THRUSHWell, because she has direct responsibility for the oversight of the agency. And since we're talking about budgetary issues, again, that is a question of leadership. I've covered, as I'm sure Carol has, dozens of budget battles and leadership of specific agencies isn't merely management. It's the ability to advocate on behalf of your personnel. So if there was a belief that the agency was not able to do its protective -- perform it's protective functions, it was her responsibility to do so.
THRUSHAnd I'll put it on several other people's shoulders. This is something that falls under the bailiwick of the chief of staff. The question, I think, would also have to be asked within the West wing, were they paying sufficient attention? Jack Lew, Bill Daley, Denis McDonough, even back to Rahm Emanuel.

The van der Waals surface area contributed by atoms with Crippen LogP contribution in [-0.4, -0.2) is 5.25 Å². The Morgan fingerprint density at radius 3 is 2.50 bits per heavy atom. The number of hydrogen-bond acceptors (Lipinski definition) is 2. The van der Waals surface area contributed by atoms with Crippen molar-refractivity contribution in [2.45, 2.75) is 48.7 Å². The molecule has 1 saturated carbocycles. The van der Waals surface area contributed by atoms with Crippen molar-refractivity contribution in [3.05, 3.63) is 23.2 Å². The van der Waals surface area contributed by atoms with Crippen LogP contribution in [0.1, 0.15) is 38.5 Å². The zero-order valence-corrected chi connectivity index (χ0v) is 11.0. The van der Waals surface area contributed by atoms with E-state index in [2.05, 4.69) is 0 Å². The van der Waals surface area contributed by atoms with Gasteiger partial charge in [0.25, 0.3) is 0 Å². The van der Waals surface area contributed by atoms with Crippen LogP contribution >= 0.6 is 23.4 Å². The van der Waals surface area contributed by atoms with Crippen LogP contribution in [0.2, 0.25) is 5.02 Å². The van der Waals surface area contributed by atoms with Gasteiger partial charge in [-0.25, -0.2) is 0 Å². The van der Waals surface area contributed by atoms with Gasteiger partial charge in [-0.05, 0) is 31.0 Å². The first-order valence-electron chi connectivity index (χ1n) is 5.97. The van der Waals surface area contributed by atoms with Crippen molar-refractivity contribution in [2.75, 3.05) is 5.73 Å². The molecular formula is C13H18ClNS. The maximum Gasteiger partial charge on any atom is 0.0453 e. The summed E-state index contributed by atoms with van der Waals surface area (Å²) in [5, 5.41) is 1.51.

REHMBut don't they have a fair amount on their plate to begin with and putting the Secret Service before...
THRUSHEvery time I have interviewed chiefs of staff and they talk about their core functions, this is among the first things that they talk about.
ATKISSI can say, too, I mean, having been at another operational comment within DHS, historically, the least concern for the DHS front office has been the Secret Service. It's been perceived as being, and I think has been, a very finely tuned organization. They're having to deal with, you know, the border security crisis. They're having to deal with comprehensive immigration reform, you know, much bigger and more complicated and perceived as dysfunctional organizations, they would've been focusing their attention on those as opposed to the Secret Service.